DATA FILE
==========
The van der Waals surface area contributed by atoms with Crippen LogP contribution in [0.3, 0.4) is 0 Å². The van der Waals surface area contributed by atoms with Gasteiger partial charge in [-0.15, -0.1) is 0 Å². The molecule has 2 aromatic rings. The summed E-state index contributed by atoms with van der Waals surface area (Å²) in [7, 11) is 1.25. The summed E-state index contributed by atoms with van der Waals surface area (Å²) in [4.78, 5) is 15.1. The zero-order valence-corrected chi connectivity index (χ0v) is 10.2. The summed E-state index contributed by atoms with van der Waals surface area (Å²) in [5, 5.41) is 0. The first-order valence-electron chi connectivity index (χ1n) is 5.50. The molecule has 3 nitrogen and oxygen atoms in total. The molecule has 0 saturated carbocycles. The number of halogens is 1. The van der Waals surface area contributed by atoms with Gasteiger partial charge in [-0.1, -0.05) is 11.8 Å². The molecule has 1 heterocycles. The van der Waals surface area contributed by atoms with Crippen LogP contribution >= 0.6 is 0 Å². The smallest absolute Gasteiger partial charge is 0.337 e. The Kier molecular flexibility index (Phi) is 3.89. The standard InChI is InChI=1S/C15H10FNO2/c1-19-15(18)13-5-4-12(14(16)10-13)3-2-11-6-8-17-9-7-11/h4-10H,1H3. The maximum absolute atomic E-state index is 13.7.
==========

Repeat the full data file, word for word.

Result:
The van der Waals surface area contributed by atoms with Crippen LogP contribution in [0.3, 0.4) is 0 Å². The van der Waals surface area contributed by atoms with Gasteiger partial charge in [-0.15, -0.1) is 0 Å². The molecule has 2 aromatic rings. The summed E-state index contributed by atoms with van der Waals surface area (Å²) in [7, 11) is 1.25. The summed E-state index contributed by atoms with van der Waals surface area (Å²) in [4.78, 5) is 15.1. The zero-order valence-corrected chi connectivity index (χ0v) is 10.2. The summed E-state index contributed by atoms with van der Waals surface area (Å²) in [5, 5.41) is 0. The first-order valence-electron chi connectivity index (χ1n) is 5.50. The molecule has 3 nitrogen and oxygen atoms in total. The molecule has 0 saturated carbocycles. The number of halogens is 1. The van der Waals surface area contributed by atoms with Gasteiger partial charge in [-0.1, -0.05) is 11.8 Å². The molecule has 1 heterocycles. The van der Waals surface area contributed by atoms with Crippen LogP contribution >= 0.6 is 0 Å². The smallest absolute Gasteiger partial charge is 0.337 e. The Kier molecular flexibility index (Phi) is 3.89. The standard InChI is InChI=1S/C15H10FNO2/c1-19-15(18)13-5-4-12(14(16)10-13)3-2-11-6-8-17-9-7-11/h4-10H,1H3. The maximum absolute atomic E-state index is 13.7.